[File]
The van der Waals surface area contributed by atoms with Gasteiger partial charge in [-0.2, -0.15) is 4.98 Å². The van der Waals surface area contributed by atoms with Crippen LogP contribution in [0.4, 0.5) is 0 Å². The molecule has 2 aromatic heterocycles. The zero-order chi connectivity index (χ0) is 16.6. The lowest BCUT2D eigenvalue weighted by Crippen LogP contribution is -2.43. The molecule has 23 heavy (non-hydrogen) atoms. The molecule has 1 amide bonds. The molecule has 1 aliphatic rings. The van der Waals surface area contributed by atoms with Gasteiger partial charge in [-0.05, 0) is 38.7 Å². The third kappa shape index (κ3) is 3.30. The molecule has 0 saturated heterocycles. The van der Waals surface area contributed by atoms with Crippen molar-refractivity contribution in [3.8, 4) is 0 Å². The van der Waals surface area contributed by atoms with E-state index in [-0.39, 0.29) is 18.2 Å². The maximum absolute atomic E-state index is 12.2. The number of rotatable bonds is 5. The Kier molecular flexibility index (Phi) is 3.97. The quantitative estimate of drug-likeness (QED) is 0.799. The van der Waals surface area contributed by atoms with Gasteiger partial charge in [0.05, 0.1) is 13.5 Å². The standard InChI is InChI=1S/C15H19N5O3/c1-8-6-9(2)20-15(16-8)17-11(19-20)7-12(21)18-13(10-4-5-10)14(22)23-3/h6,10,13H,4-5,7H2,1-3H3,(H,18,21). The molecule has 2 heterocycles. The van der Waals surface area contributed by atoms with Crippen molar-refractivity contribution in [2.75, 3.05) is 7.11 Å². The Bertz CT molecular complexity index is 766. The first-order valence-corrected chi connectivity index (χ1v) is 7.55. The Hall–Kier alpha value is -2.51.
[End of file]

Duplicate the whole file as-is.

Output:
The van der Waals surface area contributed by atoms with Gasteiger partial charge in [-0.2, -0.15) is 4.98 Å². The van der Waals surface area contributed by atoms with Crippen LogP contribution in [0.4, 0.5) is 0 Å². The molecule has 2 aromatic heterocycles. The zero-order chi connectivity index (χ0) is 16.6. The lowest BCUT2D eigenvalue weighted by Crippen LogP contribution is -2.43. The molecule has 23 heavy (non-hydrogen) atoms. The molecule has 1 amide bonds. The molecule has 1 aliphatic rings. The van der Waals surface area contributed by atoms with Gasteiger partial charge in [-0.05, 0) is 38.7 Å². The third kappa shape index (κ3) is 3.30. The molecule has 0 saturated heterocycles. The van der Waals surface area contributed by atoms with Crippen molar-refractivity contribution in [3.8, 4) is 0 Å². The van der Waals surface area contributed by atoms with E-state index in [-0.39, 0.29) is 18.2 Å². The maximum absolute atomic E-state index is 12.2. The number of rotatable bonds is 5. The Kier molecular flexibility index (Phi) is 3.97. The quantitative estimate of drug-likeness (QED) is 0.799. The van der Waals surface area contributed by atoms with Gasteiger partial charge in [0.05, 0.1) is 13.5 Å². The standard InChI is InChI=1S/C15H19N5O3/c1-8-6-9(2)20-15(16-8)17-11(19-20)7-12(21)18-13(10-4-5-10)14(22)23-3/h6,10,13H,4-5,7H2,1-3H3,(H,18,21). The molecule has 2 heterocycles. The van der Waals surface area contributed by atoms with Crippen molar-refractivity contribution in [2.75, 3.05) is 7.11 Å². The Bertz CT molecular complexity index is 766. The first-order valence-corrected chi connectivity index (χ1v) is 7.55. The Hall–Kier alpha value is -2.51.